Stop asking me if I’m engaged at work if you don’t care

Lewis Garrad

Managing Director Asia Pacific

Right now we’re seeing a surge in on-demand pulse surveys in many organisations. Improvements in technology have dramatically lowered the bar for collecting employee feedback and reporting it back to managers. We are really excited about these innovations and huge advocates for ensuring a regular cadence of employee feedback. However, we are also very thoughtful about their implications.

The reason is that most companies see significant under utilisation from their employee survey or feedback process already, even when they do it once or twice a year. The pulse survey idea is that more regular data collection and delivery will help to create a more fluid and actionable process; usually inviting employees to multiple surveys during the course of a year. In many cases, this is the wrong response to the right problem.

We’ve worked with lots of organisations using a huge variety of employee feedback techniques. In more or less every single situation more regular surveys do not improve the way the data is used for a number of reasons:

  1. More regular data does not mean better insight. In fact, shorter surveys are often used, limiting potential action and analysis. I’m not against succinct survey instruments but we need to make sure we are measuring the right things in the most efficient way possible.
  2. Managers (particularly ones that really need the feedback) don’t take more interest because the data is more frequent. They just continue to ignore it.
  3. There is a lack of systemic analysis meaning that organisation wide issues are not identified easily.
  4. Leaders, managers and employees still have no idea what to do with the survey data and many find it irrelevant to the day to day work they do.

If we really want to address the problem then we need to tackle the root cause. Often there is very little understanding of how surveys link to individual behaviour and performance making it difficult to figure out what to do with the results.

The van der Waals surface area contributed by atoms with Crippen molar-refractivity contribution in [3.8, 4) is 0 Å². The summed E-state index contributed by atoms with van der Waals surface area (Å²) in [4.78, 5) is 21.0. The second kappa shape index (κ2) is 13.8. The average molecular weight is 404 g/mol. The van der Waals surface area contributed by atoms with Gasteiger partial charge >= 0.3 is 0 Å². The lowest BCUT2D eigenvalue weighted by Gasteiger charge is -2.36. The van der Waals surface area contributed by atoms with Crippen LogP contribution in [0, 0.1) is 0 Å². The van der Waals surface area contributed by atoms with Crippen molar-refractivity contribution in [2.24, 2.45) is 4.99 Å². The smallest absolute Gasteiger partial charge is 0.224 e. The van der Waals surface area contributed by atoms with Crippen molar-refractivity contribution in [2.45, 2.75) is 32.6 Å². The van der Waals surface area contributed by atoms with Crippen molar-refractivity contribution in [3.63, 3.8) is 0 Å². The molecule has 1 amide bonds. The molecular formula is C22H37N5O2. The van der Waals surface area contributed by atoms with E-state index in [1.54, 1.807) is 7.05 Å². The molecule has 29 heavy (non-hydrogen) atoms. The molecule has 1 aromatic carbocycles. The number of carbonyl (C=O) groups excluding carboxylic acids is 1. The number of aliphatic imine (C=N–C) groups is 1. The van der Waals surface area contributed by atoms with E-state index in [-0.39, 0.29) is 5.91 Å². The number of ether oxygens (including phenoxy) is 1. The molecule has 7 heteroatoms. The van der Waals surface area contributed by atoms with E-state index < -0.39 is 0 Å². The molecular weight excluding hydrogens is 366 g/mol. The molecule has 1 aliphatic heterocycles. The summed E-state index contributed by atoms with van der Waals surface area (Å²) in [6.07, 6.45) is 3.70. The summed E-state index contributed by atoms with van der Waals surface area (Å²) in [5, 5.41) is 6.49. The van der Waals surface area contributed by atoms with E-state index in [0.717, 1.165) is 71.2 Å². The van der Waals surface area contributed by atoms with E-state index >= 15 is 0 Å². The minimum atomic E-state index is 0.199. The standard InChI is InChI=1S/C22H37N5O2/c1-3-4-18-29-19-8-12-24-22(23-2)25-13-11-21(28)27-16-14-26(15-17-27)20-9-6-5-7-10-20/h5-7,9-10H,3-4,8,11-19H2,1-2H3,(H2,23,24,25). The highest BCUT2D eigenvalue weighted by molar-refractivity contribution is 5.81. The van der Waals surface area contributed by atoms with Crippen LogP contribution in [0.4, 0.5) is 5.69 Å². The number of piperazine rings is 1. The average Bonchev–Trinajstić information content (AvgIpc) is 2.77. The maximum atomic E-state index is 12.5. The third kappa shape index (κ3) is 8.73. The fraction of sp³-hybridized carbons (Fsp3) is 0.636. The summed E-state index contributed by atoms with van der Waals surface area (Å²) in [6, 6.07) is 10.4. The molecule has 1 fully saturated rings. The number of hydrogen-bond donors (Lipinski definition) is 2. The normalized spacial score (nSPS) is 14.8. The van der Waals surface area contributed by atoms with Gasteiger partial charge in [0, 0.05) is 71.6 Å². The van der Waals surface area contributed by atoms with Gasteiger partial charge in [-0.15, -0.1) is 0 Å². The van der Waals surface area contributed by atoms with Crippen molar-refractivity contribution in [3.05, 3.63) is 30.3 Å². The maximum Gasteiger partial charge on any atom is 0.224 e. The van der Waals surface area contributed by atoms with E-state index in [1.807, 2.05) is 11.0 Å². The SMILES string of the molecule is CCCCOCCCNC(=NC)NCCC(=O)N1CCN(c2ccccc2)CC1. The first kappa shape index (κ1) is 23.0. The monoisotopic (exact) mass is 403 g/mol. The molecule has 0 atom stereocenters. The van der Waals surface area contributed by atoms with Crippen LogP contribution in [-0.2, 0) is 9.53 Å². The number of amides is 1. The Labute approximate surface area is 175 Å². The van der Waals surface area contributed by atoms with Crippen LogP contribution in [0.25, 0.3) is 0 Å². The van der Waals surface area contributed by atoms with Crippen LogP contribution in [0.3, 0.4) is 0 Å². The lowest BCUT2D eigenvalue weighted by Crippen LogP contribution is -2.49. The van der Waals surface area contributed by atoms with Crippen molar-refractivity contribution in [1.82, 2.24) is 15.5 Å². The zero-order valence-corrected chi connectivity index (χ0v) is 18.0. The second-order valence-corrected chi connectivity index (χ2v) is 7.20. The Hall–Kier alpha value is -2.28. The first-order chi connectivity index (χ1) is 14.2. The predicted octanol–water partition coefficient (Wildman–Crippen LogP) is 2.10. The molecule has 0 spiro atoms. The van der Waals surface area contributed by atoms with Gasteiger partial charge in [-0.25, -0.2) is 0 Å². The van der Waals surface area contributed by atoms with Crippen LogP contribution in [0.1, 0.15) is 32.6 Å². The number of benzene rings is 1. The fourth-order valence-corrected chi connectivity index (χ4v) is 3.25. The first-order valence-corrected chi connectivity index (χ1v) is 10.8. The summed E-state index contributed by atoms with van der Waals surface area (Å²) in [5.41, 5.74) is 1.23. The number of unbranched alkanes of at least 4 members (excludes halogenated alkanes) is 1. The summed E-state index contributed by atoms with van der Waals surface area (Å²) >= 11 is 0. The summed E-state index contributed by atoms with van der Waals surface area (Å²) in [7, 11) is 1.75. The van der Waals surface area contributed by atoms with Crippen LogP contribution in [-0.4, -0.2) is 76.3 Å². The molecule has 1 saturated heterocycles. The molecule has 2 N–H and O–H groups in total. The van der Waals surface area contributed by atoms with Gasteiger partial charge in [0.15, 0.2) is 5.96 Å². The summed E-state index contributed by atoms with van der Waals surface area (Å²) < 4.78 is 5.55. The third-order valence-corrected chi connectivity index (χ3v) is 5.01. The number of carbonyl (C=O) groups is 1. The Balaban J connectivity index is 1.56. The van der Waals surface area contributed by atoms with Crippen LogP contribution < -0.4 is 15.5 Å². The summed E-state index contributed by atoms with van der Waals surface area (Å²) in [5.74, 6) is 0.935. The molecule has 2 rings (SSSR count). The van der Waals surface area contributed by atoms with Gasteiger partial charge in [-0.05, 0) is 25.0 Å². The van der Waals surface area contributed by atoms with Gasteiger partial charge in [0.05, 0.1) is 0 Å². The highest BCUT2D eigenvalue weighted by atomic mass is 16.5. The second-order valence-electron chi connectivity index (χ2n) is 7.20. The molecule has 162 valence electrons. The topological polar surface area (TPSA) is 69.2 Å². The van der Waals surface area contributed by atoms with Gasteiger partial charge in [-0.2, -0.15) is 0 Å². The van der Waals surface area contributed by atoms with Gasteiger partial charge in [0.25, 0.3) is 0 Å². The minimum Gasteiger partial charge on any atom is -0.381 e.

Here is what we think you should do:

  1. Improve leader self-awareness. Our work with Hogan Assessments has found that some managers are just naturally more engaging because of their personality. Others are not and have no idea they are not. Using a robust personality assessment to improve self-awareness can be a powerful tool for connecting engagement to the behaviour of individual leaders and managers.
  2. Ensure senior leaders and individual line managers understand their role. Often engagement initiatives fail because they have poor senior level guidance. This is because top leaders, who do not see individual employees very regularly, struggle to see how their own behaviour and decision making directly impacts the engagement of employees further down the hierarchy. We need to help leaders of all levels understand they have a role a in the engagement of all employees. This means giving them powerful analysis of systemic issues as well as helping them connect employee survey data to organisational challenges.
  3. Create new habits. Driving employee engagement is about improving the day-to-day behaviour and “habits” of people in the organization. Leaders set the tone – they are role models and so they need to be acutely aware of how they impact those around them. This is where periodic 360 assessments can be helpful. They can give the leader important feedback about how they behave at work.
  4. Consider the “engaging component” of organisational initiatives. This is something that many companies are now doing by creating interventions that excite people while adding business value. Example: Hackathons – this wave of large group interventions are getting employees excited about innovating while actually generating good ideas for the business. They connect business value to employee engagement and energy.

Pulse surveys are valuable tools for tracking progress on key initiatives and getting local level and quick feedback on certain issues. There is no doubt that they are useful tools for many companies. However, we also need to recognise that they are limited and if we really want to build more engaging organisations, the answer is in how we link attitudes, behaviours and performance. This means measuring the right things only as often as we expect them to change, while bringing sharper focus on the reason why surveys happen at all – to create improvement.

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